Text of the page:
Good afternoon! Let's write a toy UI library.

We begin by writing a few helper functions that will invariably prove useful to us later. We will be dealing with a lot of rectangular regions on the screen, so it makes sense to start by defining a rectangle structure and write some code to manipulate it.

``````typedef struct Rectangle {
int l, r, t, b;
} Rectangle;``````

My preferred method of encoding rectangles is as a quartet comprising the left, right, top and bottom sides. Here are the helper functions we'll implement that deal with rectangles.

``````Rectangle RectangleMake(int l, int r, int t, int b); // Initialise a Rectangle structure with the provided values.
bool RectangleValid(Rectangle a); // Returns true if the rectangle is 'valid', which I define to mean it has positive width and height.
Rectangle RectangleIntersection(Rectangle a, Rectangle b); // Compute the intersection of the rectangles, i.e. the biggest rectangle that fits into both. If the rectangles don't overlap, an invalid rectangle is returned (as per RectangleValid).
Rectangle RectangleBounding(Rectangle a, Rectangle b); // Compute the smallest rectangle containing both of the input rectangles.
bool RectangleEquals(Rectangle a, Rectangle b); // Returns true if all sides are equal.
bool RectangleContains(Rectangle a, int x, int y); // Returns true if the pixel with its top-left at the given coordinate is contained inside the rectangle.``````

If you're following along with the tutorial, I recommend trying to implement these yourself, and then comparing with my implementation. Here's a few to get you started.

``````Rectangle RectangleIntersection(Rectangle a, Rectangle b) {
if (a.l < b.l) a.l = b.l;
if (a.t < b.t) a.t = b.t;
if (a.r > b.r) a.r = b.r;
if (a.b > b.b) a.b = b.b;
return a;
}

bool RectangleContains(Rectangle a, int x, int y) {
// (x, y) gives the top-left corner of the pixel.
// Therefore we use strict inequalities when comparing against the right and bottom sides of the rectangle.
return a.l <= x && a.r > x && a.t <= y && a.b > y;
}``````

We need just one more helper function, `StringCopy`. This copies a string to a heap allocated buffer, and stores the pointer to the buffer in the given output, making sure not to leak the old buffer. I think the code is fairly self-explanatory.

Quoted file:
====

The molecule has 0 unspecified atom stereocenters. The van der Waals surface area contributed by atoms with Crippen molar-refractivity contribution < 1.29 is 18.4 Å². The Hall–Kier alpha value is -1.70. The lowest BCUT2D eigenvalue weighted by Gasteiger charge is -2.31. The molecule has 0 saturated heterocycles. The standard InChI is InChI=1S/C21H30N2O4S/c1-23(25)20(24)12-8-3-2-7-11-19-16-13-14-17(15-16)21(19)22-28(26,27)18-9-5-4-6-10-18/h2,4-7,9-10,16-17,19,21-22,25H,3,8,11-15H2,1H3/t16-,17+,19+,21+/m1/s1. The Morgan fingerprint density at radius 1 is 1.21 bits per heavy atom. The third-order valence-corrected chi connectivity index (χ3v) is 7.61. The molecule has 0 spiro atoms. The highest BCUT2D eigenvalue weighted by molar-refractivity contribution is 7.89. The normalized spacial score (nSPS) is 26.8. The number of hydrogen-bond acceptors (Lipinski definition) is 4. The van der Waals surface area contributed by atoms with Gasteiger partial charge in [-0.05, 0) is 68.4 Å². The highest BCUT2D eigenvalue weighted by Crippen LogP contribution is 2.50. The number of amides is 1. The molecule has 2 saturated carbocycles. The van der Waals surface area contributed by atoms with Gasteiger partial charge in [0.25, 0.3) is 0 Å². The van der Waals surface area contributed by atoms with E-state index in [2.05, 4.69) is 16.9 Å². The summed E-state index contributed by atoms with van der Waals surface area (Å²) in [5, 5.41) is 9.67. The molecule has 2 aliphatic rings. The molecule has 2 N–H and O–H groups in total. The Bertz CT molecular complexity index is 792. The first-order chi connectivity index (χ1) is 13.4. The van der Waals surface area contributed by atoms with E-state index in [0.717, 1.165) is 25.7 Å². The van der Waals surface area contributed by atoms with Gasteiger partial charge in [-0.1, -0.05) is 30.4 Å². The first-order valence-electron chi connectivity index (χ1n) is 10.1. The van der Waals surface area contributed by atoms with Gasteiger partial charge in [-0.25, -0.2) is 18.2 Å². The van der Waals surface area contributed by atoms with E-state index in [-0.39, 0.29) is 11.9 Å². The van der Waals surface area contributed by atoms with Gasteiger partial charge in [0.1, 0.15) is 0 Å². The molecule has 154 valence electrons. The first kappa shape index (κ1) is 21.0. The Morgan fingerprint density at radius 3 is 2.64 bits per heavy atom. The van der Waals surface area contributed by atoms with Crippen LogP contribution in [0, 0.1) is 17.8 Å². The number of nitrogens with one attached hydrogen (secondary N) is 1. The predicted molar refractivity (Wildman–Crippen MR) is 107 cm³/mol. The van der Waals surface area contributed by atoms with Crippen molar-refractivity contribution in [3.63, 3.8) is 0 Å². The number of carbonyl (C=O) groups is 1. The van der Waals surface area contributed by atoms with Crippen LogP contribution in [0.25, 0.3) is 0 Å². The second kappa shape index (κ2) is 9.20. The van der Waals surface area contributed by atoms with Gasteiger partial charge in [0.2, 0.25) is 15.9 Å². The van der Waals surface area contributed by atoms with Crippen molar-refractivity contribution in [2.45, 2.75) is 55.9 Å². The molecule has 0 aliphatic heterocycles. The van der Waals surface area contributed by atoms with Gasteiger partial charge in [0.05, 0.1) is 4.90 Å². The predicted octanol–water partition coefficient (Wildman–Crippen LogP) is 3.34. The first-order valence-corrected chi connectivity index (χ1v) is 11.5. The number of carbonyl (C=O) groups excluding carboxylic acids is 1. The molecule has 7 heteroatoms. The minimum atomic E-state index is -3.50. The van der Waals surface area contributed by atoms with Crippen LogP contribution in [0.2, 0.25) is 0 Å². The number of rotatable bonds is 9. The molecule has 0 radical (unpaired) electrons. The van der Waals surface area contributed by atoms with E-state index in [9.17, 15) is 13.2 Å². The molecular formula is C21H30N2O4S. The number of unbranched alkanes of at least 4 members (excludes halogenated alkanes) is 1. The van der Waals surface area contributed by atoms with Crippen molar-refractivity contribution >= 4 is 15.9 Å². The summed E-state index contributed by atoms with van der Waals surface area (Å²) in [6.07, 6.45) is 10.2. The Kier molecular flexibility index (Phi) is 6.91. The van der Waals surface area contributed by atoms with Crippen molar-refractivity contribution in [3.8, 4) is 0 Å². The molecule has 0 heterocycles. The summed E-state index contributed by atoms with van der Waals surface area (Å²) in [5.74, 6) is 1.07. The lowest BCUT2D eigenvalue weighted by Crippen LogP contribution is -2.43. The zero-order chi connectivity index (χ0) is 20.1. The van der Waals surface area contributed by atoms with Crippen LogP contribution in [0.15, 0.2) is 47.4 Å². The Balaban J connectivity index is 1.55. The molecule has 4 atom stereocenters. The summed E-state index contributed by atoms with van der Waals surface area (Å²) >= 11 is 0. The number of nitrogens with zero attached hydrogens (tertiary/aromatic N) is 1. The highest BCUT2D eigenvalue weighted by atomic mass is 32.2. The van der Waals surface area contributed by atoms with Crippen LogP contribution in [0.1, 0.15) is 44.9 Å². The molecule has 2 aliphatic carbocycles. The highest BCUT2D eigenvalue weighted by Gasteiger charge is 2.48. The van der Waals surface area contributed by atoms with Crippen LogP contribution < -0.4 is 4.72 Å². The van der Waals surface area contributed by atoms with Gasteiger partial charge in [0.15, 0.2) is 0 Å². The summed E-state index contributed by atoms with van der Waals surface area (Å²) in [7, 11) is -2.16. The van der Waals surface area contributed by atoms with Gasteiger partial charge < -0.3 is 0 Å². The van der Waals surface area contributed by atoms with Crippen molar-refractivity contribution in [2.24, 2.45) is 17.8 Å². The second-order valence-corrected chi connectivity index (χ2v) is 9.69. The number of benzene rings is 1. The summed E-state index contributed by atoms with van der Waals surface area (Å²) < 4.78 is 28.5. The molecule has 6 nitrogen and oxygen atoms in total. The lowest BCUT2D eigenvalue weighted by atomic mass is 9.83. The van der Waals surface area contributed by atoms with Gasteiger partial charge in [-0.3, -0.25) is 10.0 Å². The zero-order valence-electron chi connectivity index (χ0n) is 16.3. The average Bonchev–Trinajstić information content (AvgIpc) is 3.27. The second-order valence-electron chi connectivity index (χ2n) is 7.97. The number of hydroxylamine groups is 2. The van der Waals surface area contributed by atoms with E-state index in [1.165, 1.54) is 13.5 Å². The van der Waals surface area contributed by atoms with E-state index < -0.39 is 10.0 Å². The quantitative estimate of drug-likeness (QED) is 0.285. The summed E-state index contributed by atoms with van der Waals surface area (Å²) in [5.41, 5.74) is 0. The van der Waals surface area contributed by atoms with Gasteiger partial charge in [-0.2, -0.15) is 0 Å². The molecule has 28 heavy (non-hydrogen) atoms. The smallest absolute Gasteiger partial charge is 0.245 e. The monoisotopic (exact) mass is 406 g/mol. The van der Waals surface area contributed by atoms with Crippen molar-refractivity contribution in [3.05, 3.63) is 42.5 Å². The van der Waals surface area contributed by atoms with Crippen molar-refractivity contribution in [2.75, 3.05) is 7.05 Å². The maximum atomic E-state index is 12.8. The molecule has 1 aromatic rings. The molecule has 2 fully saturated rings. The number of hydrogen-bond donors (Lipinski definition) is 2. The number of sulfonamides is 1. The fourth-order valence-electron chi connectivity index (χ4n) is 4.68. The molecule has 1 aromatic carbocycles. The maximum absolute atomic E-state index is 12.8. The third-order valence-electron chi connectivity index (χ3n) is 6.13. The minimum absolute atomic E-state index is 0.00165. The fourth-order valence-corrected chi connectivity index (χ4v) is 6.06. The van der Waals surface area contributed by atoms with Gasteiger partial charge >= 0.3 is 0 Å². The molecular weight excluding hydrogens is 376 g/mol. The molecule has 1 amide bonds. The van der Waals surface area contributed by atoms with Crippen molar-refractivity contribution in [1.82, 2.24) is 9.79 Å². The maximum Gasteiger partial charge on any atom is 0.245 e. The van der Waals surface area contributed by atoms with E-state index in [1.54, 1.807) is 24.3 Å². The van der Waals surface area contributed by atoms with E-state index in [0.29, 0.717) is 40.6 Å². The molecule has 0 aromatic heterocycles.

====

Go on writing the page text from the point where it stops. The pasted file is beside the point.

``````void StringCopy(char **destination, size_t *destinationBytes, const char *source, ptrdiff_t sourceBytes) {
if (sourceBytes == -1) sourceBytes = strlen(source);
*destination = (char *) realloc(*destination, sourceBytes);
*destinationBytes = sourceBytes;
memcpy(*destination, source, sourceBytes);
}``````

While we're at it, I'll also create the one global variable we'll need for the UI library.

``````typedef struct GlobalState {
} GlobalState;

GlobalState global;``````

We'll keep all our global state together in this structure.

Here's the full code for this article. I've also added some code to check that the helper functions are doing what I want them to do. Don't forget to build with `-fsanitize=address` :) part1.c

Part 1: You are here!

Part 2: Windows.

Part 3: Elements.

Part 4: Messaging.

Part 5: Layouting.

Part 6: Painting.

Part 7: Text and boxes.

Part 8: Mouse movement.

Part 9: Mouse buttons.

Part 10: Buttons and labels.

Part 11: Panels.

Part 12: Destruction.

Part 13: An example use case.

Part 14: Changing state manually.

Part 15: Refactoring out population.

Part 16: Preparing to rewrite.

Part 17: The document-object model.

Part 18: Reading state to create the UI.

Part 19: Refactoring reactive elements.

Part 20: Saving data for reactive elements.

Part 21: Tracking reactive elements.

Part 22: Applying steps.

Part 23: Undo and redo.